Prayer delivers us from fear. Prayer opens our eyes to see God’s ever-present answer, while at the same time prophetic decree will blind our enemies and place them at our mercy. For God to trust us at this level, it requires us to develop greater levels of obedience of compassion. God wants to trust us with the lives of our enemies. God tests and tries us until He knows that we will not execute our own judgment or harm people in any way.
When God delivers our enemies into our hands, we must return good for evil, blessing for cursing, and lovingkindness for abuse. The Lord is the only one who should ever move in judgment. He said, “Vengeance is Mine.” We have no right to be vengeful. It is God’s place to vindicate us.
We are called to love our enemies, to be kind to those who persecute, use, and abuse our kindness. We should lead our enemies to salvation, and their eyes will be opened to God’s saving word, loving spirit, and grace. It is time to love like God loves; see like God sees; obey what God’s Word says, and then do what God does.
Now when the attendant of the man of God had risen early and gone out, behold, an army with horses and chariots was circling the city. And his servant said to him, “Alas, my master! What shall we do?” So he answered, “Do not fear, for those who are with us are more than those who are with them.” Then Elisha prayed and said, “O Lord, I pray, open his eyes that he may see.” And the Lord opened the servant’s eyes and he saw; and behold, the mountain was full of horses and chariots of fire all around Elisha. 2 Kings 6:15-17 NASB
When Elisha’s enemies came down off the mountain to pursue him, Elisha prayed. We should follow his example. Elisha’s prayers struck his enemies with blindness. This removed the enemy’s power and control. They were forced into a vulnerable place, wandering in darkness and confusion. The army had come to do the prophet great harm, but God protected him. The prophet placed his trust in God. In this new state of total dependence and humiliation, the enemy had to trust and blindly follow Elisha to Samaria. Elisha said, “Follow me and I will bring you to the man whom you seek” (2 Kings 6:19 NASB). (Photo courtesy: Global Recordings Network)
When they came down to him, Elisha prayed to the Lord and said, “Strike this people with blindness, I pray.” So He struck them with blindness according to the word of Elisha. Then Elisha said to them, “This is not the way, nor is this the city; follow me and I will bring you to the man whom you seek.” And he brought them to Samaria. 2 Kings 6:18-19 NASB
Elisha’s enemies had to walk through the process of trusting the one they were sent to destroy. Once they arrived at the promised location, Elisha prayed that God would reopen their blind eyes. Their vision was restored. New vision was given in the midst of their enemies.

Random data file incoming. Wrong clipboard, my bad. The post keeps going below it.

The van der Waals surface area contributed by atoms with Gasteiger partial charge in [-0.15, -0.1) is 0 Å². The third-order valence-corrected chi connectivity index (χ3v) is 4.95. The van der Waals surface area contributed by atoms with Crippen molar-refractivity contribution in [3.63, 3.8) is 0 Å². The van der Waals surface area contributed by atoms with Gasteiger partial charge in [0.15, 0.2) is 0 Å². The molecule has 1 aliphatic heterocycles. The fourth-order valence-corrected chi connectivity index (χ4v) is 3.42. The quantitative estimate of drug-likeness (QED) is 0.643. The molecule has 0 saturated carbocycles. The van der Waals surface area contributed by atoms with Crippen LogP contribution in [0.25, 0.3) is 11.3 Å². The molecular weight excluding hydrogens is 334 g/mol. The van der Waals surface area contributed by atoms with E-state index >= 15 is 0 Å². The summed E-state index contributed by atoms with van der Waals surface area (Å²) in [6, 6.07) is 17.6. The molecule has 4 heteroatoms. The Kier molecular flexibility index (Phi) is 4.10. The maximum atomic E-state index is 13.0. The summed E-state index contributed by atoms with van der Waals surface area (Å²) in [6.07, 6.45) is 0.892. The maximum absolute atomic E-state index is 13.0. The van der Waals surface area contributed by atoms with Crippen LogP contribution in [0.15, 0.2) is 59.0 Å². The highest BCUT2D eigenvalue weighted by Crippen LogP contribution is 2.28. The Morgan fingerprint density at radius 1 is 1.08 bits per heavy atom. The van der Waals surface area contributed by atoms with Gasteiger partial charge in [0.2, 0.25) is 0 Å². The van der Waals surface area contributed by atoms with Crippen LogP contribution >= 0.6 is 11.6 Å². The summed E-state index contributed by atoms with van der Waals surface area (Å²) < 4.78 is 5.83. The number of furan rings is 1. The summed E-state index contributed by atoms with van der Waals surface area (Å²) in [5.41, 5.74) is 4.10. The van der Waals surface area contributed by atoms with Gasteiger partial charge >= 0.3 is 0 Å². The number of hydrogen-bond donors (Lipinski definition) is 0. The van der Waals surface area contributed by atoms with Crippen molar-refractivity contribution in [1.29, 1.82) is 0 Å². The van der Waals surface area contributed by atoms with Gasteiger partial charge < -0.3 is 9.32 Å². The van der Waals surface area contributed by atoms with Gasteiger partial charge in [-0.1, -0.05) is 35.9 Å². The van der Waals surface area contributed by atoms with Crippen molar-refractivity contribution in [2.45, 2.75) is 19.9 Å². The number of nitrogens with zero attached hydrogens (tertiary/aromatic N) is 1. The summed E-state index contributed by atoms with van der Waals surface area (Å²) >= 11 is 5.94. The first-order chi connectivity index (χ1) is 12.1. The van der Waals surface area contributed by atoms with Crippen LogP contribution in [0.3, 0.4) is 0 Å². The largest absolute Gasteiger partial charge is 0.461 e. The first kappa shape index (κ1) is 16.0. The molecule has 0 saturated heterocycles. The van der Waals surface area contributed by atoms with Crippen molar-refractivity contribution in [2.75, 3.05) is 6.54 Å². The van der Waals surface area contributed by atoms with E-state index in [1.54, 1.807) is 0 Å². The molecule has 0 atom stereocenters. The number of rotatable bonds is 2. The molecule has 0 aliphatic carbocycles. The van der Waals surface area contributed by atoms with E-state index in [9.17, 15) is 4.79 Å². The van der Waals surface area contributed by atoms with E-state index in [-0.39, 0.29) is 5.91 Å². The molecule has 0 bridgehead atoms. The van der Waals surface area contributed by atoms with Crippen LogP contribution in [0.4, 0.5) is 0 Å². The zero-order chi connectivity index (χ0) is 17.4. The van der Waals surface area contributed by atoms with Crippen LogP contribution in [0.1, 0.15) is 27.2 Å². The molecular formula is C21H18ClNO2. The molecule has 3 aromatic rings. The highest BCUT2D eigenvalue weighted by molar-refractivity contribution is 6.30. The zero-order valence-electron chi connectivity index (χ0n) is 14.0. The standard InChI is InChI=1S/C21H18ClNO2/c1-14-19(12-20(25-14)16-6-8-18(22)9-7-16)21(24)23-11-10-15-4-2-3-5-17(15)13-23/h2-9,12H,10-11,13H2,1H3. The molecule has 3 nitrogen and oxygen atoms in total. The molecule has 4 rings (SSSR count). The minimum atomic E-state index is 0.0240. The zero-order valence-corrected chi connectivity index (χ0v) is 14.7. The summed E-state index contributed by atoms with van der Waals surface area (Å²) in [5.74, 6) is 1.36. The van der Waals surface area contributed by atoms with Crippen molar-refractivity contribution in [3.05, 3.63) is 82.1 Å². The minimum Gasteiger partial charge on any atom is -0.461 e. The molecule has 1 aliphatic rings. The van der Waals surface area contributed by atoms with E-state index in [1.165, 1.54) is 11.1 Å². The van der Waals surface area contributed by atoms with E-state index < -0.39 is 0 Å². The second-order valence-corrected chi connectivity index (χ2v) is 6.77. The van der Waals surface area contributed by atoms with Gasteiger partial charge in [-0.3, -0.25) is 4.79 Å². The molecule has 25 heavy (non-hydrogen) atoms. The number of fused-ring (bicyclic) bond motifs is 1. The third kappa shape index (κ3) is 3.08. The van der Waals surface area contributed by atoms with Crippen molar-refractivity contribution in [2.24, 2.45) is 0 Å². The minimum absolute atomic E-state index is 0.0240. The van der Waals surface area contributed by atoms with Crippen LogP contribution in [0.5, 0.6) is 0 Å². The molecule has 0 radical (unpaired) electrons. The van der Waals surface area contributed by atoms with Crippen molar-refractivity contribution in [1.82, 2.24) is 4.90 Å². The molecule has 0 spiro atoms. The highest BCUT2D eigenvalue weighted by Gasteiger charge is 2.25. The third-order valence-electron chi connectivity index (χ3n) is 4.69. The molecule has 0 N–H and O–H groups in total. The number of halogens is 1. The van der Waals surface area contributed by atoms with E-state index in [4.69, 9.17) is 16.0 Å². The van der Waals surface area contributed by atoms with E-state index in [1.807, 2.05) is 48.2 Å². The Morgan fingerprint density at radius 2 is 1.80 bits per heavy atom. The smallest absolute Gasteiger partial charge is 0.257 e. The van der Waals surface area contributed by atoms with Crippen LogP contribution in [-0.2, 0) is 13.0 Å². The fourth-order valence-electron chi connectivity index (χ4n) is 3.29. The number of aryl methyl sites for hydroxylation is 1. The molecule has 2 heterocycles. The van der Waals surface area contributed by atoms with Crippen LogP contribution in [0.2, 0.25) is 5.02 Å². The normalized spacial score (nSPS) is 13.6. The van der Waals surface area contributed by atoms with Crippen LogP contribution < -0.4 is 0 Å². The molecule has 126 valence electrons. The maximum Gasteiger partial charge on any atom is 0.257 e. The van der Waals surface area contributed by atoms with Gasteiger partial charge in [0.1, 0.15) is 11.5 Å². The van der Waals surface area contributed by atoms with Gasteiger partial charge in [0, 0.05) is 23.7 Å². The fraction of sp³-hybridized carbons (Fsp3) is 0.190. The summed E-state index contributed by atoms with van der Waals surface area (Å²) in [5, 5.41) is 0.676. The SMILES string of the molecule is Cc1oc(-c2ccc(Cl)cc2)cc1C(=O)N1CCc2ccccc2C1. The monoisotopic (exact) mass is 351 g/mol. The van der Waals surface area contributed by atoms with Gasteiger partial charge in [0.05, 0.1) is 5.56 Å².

When they had come into Samaria, Elisha said, “O Lord, open the eyes of these men, that they may see.” So the Lord opened their eyes and they saw; and behold, they were in the midst of Samaria. 2 Kings 6:20 NASB
Many of us have been wounded by an enemy or betrayed by a close friend, but we are to respond to them with God’s lovingkindness and compassion.
Then the king of Israel when he saw them, said to Elisha, “My father, shall I kill them? Shall I kill them?” He answered, “You shall not kill them. Would you kill those you have taken captive with your sword and with your bow?…2 Kings 6:21-22 NASB
Elisha told the King of Israel to respond according to the greatness of God’s loving-kindness, to make his enemies the objects of compassion in the presence of all their captors. Elisha encouraged the king to feed the Arameans, to provide for and care for his enemies instead of killing them. The king prepared a feast for the enemy soldiers and they ate to their fill.
“…Set bread and water before them, that they may eat and drink and go to their master.” So he prepared a great feast for them; and when they had eaten and drunk he sent them away, and they went to their master. And the marauding bands of Arameans did not come again into the land of Israel. 2 Kings 6:22-23 NASB
Elisha’s mercy triumphed over judgment. Great grace leads us to victory. The King of Israel’s enemies were delivered into his hands. The King was eager to execute judgment and destroy his enemies, but the prophet carefully redirected his focus to blessing and not destruction.
Good will always triumph over evil. Love will also bring forth a better result than hate. Never greet your enemy in the same malignant spirit. Never return evil for evil but learn to bless instead of curse. We are not of this world, so we cannot respond in the spirit of this world. God is love so we must respond in the power of His might.
Barbie L. Breathitt Ph.D.
Breath of the Spirit Ministries